Saturday, May 21, 2016

The Big Reveal: Notes and Final Thoughts on My Knit Summer Lace Top

I finished my Drops Design Erica Lace Top last Sunday for the Very Shannon #TTTKAL.  It's taken me a few days to post because I'm not sure how I feel about it.  As I mentioned in my previous post, I went down a needle size to get gauge, and that, in combination with using a linen/cotton blend yarn, meant that my lace work didn't open up as much as the sample in the Drops pattern.  I still like my finished lace top, I just don't love it. 

So I may keep this top, or I may frog it to knit something else.  I'm not sure yet, but in the meantime I do have some notes to share for this pattern:

1.  I've already posted some general tips for knitting Drops Design patterns.   This particular pattern may seem daunting due to the number of charts involved.  But if you want to knit this top, you just need to buckle down for the journey and trust that you won't be asked to do more than you can handle at any one time.

2.  Through most of the pattern, you are working 3 to 4 charts all at the same time.  I find it helpful to put a post-it sticker on each chart to mark the row I'm working on.  Then I just move the post-it up as I knit the chart.  Most people don't seem to think of this, but it's the easiest way to keep track of your place on the chart.

And although the pattern doesn't call for this, I placed stitch markers between each change of pattern/chart as I knit across a row.  This was an easy way to know where you are when working.

3.  Although there are a lot of charts with this pattern, A.2A, A.2B and A3 stay constant and are pretty easy to memorize, so you only need to focus on the chart for the center stitches.

4.  That said, I still used a post-it note on both charts for A.2A and A.2B to keep track of where I was so I didn't zone out and do the same stitch pattern on both sides.

5.  I'd also suggest that you keep notes on which rows you do your side decreases on, so you can do them in the same place on the second piece.

6.  I only did a few very minor modifications to this top:

  • On the 2nd and 3rd repeats of Chart A.1, I did the 4 st decrease on row 11 instead of row 13 so that my k2togs would be completely hidden in the garter stitch.
  • When I knit what I considered my front piece, and I was working my last repeat of Chart A.1,  I omitted the first 4 rows of garter stitch to make the front neckline just a little lower than the back.  I compensated for the difference in length by knitting my front straps a little longer by 4 rows to match the back piece.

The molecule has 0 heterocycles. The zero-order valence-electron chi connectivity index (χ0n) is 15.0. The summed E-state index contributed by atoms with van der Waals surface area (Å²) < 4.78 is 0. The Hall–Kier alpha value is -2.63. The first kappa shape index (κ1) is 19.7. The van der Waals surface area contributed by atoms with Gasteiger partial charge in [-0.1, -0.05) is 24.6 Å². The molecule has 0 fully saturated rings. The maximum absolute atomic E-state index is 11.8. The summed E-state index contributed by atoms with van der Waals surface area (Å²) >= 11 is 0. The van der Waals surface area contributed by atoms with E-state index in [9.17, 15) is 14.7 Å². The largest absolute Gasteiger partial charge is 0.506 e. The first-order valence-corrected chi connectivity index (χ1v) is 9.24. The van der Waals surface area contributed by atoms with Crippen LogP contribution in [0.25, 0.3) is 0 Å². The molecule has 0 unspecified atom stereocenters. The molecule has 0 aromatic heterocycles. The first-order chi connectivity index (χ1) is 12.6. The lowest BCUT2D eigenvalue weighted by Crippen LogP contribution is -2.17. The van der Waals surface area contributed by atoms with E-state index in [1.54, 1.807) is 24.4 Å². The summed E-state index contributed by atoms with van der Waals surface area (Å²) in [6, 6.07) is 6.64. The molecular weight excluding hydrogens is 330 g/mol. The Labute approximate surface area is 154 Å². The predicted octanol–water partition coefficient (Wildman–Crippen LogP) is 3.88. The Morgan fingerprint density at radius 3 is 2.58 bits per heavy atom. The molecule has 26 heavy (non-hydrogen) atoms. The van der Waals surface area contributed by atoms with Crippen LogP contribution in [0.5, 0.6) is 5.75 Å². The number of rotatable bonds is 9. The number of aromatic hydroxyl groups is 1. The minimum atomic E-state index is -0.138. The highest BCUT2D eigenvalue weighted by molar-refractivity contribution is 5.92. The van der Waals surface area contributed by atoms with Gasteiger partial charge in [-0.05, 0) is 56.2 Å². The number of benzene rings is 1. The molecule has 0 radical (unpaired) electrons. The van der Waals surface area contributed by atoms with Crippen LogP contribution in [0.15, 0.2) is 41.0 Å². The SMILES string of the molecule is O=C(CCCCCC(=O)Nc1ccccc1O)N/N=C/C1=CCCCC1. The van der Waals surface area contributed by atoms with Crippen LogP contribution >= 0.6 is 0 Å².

• Small thing, but when I was seaming the front and the back together, I left about a 2 inch vent at the hem on both sides (which you can't see in the photos).  I just liked it better that way.

7.   If you run into any problems understanding the Drops Design patterns, which can be quite brief, you can always look at the other finished projects on Ravelry.  There are some great finished projects and photos posted there.

8.  And the fun/annoying thing about this pattern is that once you get through knitting the front piece, you get to do it all over again for the back piece :)  Actually, if you don't want to go through knitting all the charts again, you could knit another gauge swatch and do the math to knit the back in just Stst.  Just as an option.

Monday, May 9, 2016

Update #3 - Knitting with Seams vs. Seamlessly

I've finished the back side of my Drops Erica Singlet lace top for the Very Shannon Tees, Tanks, and Tops KAL, and I've knitted about 1/4 of the front side of this top.  I had to go down a needle size to get gauge and as a result, my lace work isn't really opening up as the Drops sample does.  I'm not happy about this and have been all over the place with different ideas to fix it.  I've tried going up a needle size (it didn't really help much).  I've planned to buy a different type of yarn and re-start the project.  I've thought about frogging the back of this top and using this Cotlin yarn to knit another tee pattern.

In the end, I decided to love my top for what it is and keep knitting.  Although my lacework is not as open, I think it is still pretty and there are advantages to using this thinner Cotlin yarn.  My top is nice and light, and very soft.  I think I will enjoy wearing it in the warmer months.  My gauge block with thicker cotton yarn had better stitch definition, but was very heavy.  I think this heavier cotton would make my top quite hot and uncomfortable in the summer.  I don't think I would wear it much.

Erica Singlet by Drops Design
Some knitters might think to knit this Drops top in the round to save time.  At first glance, it might seem like the right thing to do.  The pattern would be quite easy to knit in the round and it would make this project a little quicker. 

However, in some cases, there is a reason to knit a garment in separate pieces and to maintain side seams.  As noted in this great Twist article, side seams provide stability and structure to a garment.  With a close fitting sweater or top, your body provides the shape for the garment.  A fitted top will hug your curves and therefore does not need a lot of structure built into the garment.  And sometimes you want a garment to show off your shape and curves, like this cowled tank from Knitty.

But a loose fitting garment, like this Drops lace top, needs the side seams to maintain its shape, particularly as it hangs away from the body at the bottom edge.  The loose A-line shape of this top was one of the things I really loved about this design, and the side seams are what's maintaining that shape.

Patterns really need to be looked at on a case by case basis to decide whether they need seaming.  Generally, however, if you want your knitted garment to maintain its own shape, or give your body a different shape, that it's going to need some seaming to offer support.  Check out the Twist article for more great information!